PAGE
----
Apparently there is an American Death Triangle Fairy travelling around crags unwittingly doing a safety disservice for climbers. He was spotted by Nicole Castonguay at Smith Rock State Park back in October, although apparently (and unfortunately) she didn’t realize he was the American Death Triangle Fairy at the time. Here’s the story, from what I can gather from what Nicole told me:
Nicole decided to climb Chalk Wave with a pair of climbing students in Early October. Chalk wave is a sport route, meaning it has bolts (duh!) and a bolt rap anchor at the top (duh!). Bear with me, this will be important later.
Anyway, at the base of the route they encountered a couple who were just packing up to leave (SPOILER ALERT: One of these two people was the American Death Triangle Fairy!). As Nicole and her students set up, and the couple packed up, they engaged in some climbing small talk, you know, like you do. Anyway, one half of this couple, this unidentified guy whose name we may never know, informed Nicole that it was very difficult to pull your rope if you rappelled directly off of the bolts. So as a public service he’d constructed a rappel anchor with webbing, so people could rappel from a proper rappel ring, from which it is oh so much easier to retreive your rope. He added that Nicole and her students need not clean his webbing rappel anchor, that he always brought extra webbing with him for this purpose, and that in fact, he provided this kind public service frequently. My, what a kind, thoughtful person!
So they eventually said their goodbyes and Nicole lead up the route to the anchor, where she encountered this:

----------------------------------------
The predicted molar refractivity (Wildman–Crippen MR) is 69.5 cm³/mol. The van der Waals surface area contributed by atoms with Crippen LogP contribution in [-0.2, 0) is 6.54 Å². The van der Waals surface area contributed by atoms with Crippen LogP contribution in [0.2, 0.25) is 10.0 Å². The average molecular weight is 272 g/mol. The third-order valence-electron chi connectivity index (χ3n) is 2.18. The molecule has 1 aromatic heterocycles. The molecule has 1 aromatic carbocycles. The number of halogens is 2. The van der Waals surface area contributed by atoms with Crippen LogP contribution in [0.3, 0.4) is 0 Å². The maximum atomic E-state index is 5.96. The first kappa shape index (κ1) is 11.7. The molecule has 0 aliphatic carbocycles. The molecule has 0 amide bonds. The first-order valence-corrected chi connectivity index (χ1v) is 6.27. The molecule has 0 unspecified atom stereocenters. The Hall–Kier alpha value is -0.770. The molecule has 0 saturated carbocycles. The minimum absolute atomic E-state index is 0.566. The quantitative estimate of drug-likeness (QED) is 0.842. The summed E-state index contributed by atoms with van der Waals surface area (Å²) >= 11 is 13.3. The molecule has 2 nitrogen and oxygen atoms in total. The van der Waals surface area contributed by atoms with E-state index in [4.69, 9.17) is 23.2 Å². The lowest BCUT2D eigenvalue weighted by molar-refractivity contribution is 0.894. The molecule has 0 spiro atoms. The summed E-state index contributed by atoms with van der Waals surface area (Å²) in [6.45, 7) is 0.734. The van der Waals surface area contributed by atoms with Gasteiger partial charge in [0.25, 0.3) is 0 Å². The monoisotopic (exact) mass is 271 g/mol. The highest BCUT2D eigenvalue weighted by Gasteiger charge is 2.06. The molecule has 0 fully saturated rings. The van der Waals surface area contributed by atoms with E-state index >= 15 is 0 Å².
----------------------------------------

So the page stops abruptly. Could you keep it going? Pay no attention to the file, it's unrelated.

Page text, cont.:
Oh yes. That’s right. Classic American Death Triangle! This is the gift that nameless couple guy leaves “frequently”! And this is why I have dubbed nameless couple guy The American Death Triangle Fairy. Is his philanthropy limited to Oregon? The Pacific Northwest? Does he provide this service internationally? We may never know. When I asked Nicole if she had an opportunity to tell this guy that his public service was Jive-Ass (in kinder, more diplomatic terms), she sadly told me, “He was long gone by the time I discovered his handiwork.” Dang!
As Nicole herself pointed out, notice that this is not only a classic American Death Triangle, but it’s double threaded from the same piece of webbing. Presumably the double wrap is for added strength and redundancy. But there are no limiter knots tied anywhere. It’s just one continuous loop of webbing. So the entire system is a single point of failure.
So what’s the big deal with the American Death Triangle? Well it’s an anchor so jive-ass that it has its own Wikipedia entry. If you’re not familiar, take a look, but in summary, the American Death Triangle creates unnecessary magnification of force on the two anchor points. It’s also not redundant in any way. Any bit of the webbing fails, and the whole works fails.
And okay, fine, these are bolts, which are pretty bomber, and we’re only talking about rappelling, which doesn’t generate a lot of force. And in that sense, this American Death Triangle isn’t likely to fail if you rappel off of it. But that doesn’t make it okay. It certainly isn’t EARNEST or SERENE. And most importantly, this certainly isn’t a very good public service.
In conclusion, I’d like to put out an APB (All Points Bulletin) to the climbing community. Be on the look out for The American Death Triangle Fairy: a man who leaves American Death Triangle rappel anchors with a fake redundancy extra loop on sport routes, last seen in Central Oregon, and considered dangerous (to himself and others). Find this man, educate him, and make him to stop leaving Jive-Ass anchors around.
Location: Smith Rock State Park, Oregon, USA